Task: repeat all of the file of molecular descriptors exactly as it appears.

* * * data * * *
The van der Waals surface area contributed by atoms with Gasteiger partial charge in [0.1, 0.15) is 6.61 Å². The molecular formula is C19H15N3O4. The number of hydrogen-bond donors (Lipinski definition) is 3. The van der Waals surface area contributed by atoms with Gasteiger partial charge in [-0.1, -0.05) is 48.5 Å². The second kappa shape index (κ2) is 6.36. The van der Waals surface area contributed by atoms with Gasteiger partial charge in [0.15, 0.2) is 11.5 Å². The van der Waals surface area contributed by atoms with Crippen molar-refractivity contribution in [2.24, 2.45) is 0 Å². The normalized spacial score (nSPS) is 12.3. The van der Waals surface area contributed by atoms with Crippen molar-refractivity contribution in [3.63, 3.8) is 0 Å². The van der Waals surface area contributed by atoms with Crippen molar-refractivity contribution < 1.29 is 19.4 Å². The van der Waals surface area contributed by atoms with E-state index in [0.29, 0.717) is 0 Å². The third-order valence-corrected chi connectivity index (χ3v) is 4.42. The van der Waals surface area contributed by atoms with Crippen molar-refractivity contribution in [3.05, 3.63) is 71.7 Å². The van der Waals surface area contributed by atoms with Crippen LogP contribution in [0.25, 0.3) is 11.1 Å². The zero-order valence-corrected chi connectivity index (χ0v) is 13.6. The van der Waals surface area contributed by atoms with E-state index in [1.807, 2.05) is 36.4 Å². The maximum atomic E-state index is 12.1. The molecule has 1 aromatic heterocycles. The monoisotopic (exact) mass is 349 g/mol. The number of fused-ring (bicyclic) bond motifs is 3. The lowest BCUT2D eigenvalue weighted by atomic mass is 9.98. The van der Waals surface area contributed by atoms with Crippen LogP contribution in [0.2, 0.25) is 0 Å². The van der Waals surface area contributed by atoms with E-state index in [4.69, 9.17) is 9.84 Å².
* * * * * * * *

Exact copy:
The van der Waals surface area contributed by atoms with Gasteiger partial charge in [0.1, 0.15) is 6.61 Å². The molecular formula is C19H15N3O4. The number of hydrogen-bond donors (Lipinski definition) is 3. The van der Waals surface area contributed by atoms with Gasteiger partial charge in [-0.1, -0.05) is 48.5 Å². The second kappa shape index (κ2) is 6.36. The van der Waals surface area contributed by atoms with Gasteiger partial charge in [0.15, 0.2) is 11.5 Å². The van der Waals surface area contributed by atoms with Crippen molar-refractivity contribution in [2.24, 2.45) is 0 Å². The normalized spacial score (nSPS) is 12.3. The van der Waals surface area contributed by atoms with Crippen molar-refractivity contribution in [3.63, 3.8) is 0 Å². The van der Waals surface area contributed by atoms with Crippen molar-refractivity contribution < 1.29 is 19.4 Å². The van der Waals surface area contributed by atoms with E-state index in [0.29, 0.717) is 0 Å². The third-order valence-corrected chi connectivity index (χ3v) is 4.42. The van der Waals surface area contributed by atoms with Crippen molar-refractivity contribution in [3.05, 3.63) is 71.7 Å². The van der Waals surface area contributed by atoms with Crippen LogP contribution in [0.25, 0.3) is 11.1 Å². The zero-order valence-corrected chi connectivity index (χ0v) is 13.6. The van der Waals surface area contributed by atoms with E-state index in [1.807, 2.05) is 36.4 Å². The maximum atomic E-state index is 12.1. The molecule has 1 aromatic heterocycles. The monoisotopic (exact) mass is 349 g/mol. The number of fused-ring (bicyclic) bond motifs is 3. The lowest BCUT2D eigenvalue weighted by atomic mass is 9.98. The van der Waals surface area contributed by atoms with Crippen LogP contribution in [0.2, 0.25) is 0 Å². The van der Waals surface area contributed by atoms with E-state index in [4.69, 9.17) is 9.84 Å².